October 4, 2013
Christine Lagarde, director of the International Monetary Fund (IMF) spoke at George Washington University (GWU) and asserted that if the US Congress does not come to an accord to raise the debt ceiling, this “mission critical” could destroy America.
Consequences would affect not only the US, but the global economy.
President Obama made similar comments earlier in the week: “As reckless as a government shutdown is, as many people as are being hurt by a government shutdown, an economic shutdown that results from default would be dramatically worse.”
At the World Bank (WB)/IMF Spring Meeting in Washington, Lagarde admonished American politicians to “settle their differences” before the country falls into “technical default”.
Lagarde said: “I have said many times before that the US needs to slow down and hurry up – by that I mean less fiscal adjustment today and more tomorrow. The world’s biggest economy needed to put its finances in order, but favored back-loaded measures to raise revenues and limit entitlement spending such as Medicare that did not jeopardize short-term growth. In the midst of this fiscal challenge, the ongoing political uncertainty over the budget and the debt ceiling does not help. The government shutdown is bad enough, but failure to raise the debt ceiling would be far worse, and could very seriously damage not only the US economy, but the entire global economy.”
For the sake of global markets, Lagarde urged the 188 members of the IMF to “complete the process of financial repair deemed necessary by the near-collapse of the global banking sector five years ago.”
Lagarde explained: “Under the old model, the financial sector took on outsized risk in pursuit of outsized rewards, causing outsized ruin – and precipitating the crisis we have been experiencing for the last five years. Since then, the international community has been struggling to build something better. This is not easy. It means throwing away old blueprints and designing new ones. It means dealing with the perverse incentives of financial firms and the inability or unwillingness of authorities to act. How is this transition doing? In the IMF’s assessment, it remains a case of ‘mission not yet accomplished’.”
Economists are warning about the debt ceiling as being the possible nail in the coffin of the US as the US Treasury is slated to “run out of cash” at the end of this month.
Sean Snaith, director of the Institute of Economic Competiveness (IEC) at the University of Central Florida commented: “Financial markets are already being impacted in the short-run as a result of heightened uncertainty. There would be greater long-term damage due to the spending cuts that would occur. The fiscal shock treatment of having to eliminate the deficit in one fell swoop would reduce GDP by more than 5% and cause a severe recession.”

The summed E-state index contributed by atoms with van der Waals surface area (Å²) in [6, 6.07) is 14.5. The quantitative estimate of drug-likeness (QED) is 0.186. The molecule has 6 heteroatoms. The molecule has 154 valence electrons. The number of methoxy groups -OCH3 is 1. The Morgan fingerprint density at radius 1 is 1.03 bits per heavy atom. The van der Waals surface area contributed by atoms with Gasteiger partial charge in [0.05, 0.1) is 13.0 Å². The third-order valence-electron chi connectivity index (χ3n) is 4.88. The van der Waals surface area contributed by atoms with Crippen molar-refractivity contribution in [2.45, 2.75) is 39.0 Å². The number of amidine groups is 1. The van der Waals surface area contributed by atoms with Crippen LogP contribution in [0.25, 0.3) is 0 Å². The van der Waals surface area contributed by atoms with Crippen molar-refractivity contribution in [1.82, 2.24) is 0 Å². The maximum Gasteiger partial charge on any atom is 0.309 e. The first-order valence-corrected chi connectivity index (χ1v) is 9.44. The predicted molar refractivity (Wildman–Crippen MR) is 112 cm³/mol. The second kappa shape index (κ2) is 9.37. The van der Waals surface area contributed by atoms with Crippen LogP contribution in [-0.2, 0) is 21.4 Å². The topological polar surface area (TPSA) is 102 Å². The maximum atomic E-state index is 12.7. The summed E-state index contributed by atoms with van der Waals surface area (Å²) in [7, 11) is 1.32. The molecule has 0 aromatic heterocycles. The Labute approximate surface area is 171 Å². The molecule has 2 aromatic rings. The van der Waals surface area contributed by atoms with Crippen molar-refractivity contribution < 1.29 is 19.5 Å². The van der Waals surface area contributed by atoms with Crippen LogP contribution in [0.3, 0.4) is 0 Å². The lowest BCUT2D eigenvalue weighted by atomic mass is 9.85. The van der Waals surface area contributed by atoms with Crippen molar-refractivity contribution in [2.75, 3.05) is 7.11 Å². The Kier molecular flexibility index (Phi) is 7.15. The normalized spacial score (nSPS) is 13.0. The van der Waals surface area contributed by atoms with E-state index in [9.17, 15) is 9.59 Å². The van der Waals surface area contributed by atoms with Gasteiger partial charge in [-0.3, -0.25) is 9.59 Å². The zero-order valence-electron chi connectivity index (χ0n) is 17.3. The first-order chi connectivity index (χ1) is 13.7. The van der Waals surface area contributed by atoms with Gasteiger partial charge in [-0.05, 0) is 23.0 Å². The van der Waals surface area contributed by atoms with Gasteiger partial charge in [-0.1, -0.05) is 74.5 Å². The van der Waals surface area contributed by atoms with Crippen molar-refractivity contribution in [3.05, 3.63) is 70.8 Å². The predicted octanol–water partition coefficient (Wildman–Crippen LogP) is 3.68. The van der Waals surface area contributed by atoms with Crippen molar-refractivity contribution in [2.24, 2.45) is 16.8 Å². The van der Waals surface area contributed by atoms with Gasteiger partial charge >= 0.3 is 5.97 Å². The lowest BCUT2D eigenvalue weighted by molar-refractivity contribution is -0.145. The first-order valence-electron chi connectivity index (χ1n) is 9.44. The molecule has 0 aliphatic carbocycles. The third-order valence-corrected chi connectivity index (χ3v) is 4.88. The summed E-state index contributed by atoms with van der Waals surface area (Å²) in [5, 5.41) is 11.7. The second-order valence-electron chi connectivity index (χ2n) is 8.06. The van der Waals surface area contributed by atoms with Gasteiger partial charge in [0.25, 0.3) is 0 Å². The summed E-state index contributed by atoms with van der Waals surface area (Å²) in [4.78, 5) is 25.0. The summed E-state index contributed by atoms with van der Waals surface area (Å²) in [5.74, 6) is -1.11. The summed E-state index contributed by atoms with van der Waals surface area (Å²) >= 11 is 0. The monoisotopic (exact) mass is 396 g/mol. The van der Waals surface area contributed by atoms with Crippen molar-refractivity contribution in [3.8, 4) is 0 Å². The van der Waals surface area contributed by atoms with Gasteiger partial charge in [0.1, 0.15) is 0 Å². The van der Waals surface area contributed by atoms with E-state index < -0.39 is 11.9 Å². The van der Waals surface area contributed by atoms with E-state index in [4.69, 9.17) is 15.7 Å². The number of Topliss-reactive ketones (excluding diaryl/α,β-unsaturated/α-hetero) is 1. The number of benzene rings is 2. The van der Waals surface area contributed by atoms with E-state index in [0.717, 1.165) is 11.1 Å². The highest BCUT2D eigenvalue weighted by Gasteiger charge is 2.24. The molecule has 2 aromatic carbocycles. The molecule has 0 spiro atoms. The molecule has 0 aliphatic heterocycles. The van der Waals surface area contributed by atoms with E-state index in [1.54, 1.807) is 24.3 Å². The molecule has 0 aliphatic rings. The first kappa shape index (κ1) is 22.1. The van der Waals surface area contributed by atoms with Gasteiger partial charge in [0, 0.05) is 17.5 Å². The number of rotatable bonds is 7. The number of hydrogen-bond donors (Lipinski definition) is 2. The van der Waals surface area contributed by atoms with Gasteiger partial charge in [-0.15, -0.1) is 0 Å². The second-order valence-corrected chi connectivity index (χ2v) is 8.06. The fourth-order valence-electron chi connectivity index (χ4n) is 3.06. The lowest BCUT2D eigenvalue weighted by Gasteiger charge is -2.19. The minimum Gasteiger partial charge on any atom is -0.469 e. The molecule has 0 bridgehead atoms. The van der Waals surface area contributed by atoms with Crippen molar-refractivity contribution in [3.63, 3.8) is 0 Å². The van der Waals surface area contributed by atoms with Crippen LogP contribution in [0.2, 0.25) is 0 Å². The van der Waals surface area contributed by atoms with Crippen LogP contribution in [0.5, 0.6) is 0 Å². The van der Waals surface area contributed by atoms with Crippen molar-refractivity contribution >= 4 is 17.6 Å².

In 2012, Jay Carney said: “I can say that this administration does not believe that the 14th Amendment gives the president the power to ignore the debt ceiling — period.”
Earlier this year, Obama invoked his self-proclaimed authority through threats of executive orders to resolve the debt ceiling issue with Congress. Obama said that “Social Security benefits and veterans’ checks will be delayed” should congressional leaders flounder and try to demand cuts in government spending in exchange for a resolution.
The President stated that “we are not a deadbeat nation” and “I will not have that conversation with a gun at the head of the American people.”
Obama said that there is “a small group in the House” that is attempting to “hijack the process” by which he can influence the Congress to follow his lead as Communist in Chief.
Stating that Congress was inferring with government spending and likening it to a “ransom in exchange for not crashing the economy”, Obama said at the end of his 1st term as president that “the full faith and credit of the United States of America is not a bargaining chip. And they better decide quickly because time is running short.”
Obama said that Congress “can act responsibly and pay its bills, or act irresponsibly.” He threatened to cut social programs such as payment of wages to our troops, social security being delayed, Medicare and Medicaid being cut.
Obama’s scheme is to punish the American public to force Congress to comply with his agendas.
At the press conference, when Obama was asked if he would invoke the 14th Amendment to order the debt ceiling raised without Congressional approval, Obama replied: “If Congress wants to have a debate about, maybe we shouldn’t go out to dinner next time . . . that’s fine. But, you don’t say, in order for me to control my appetites, I’m going to not pay the people who already provided me services, the people who lent me the money. That’s not showing any discipline; all that’s doing is not meeting your obligations. That’s not a credible way to run this government … we’ve got to stop lurching from crisis to crisis to crisis when there’s a clear path ahead of us.”
The 14th Amendment, Section 4, reads: “The validity of the public debt of the United States, authorized by law, including debts incurred for payment of pensions and bounties for services in suppressing insurrection or rebellion, shall not be questioned. But neither the United States nor any State shall assume or pay any debt or obligation incurred in aid of insurrection or rebellion against the United States, or any claim for the loss or emancipation of any slave; but all such debts, obligations and claims shall be held illegal and void.”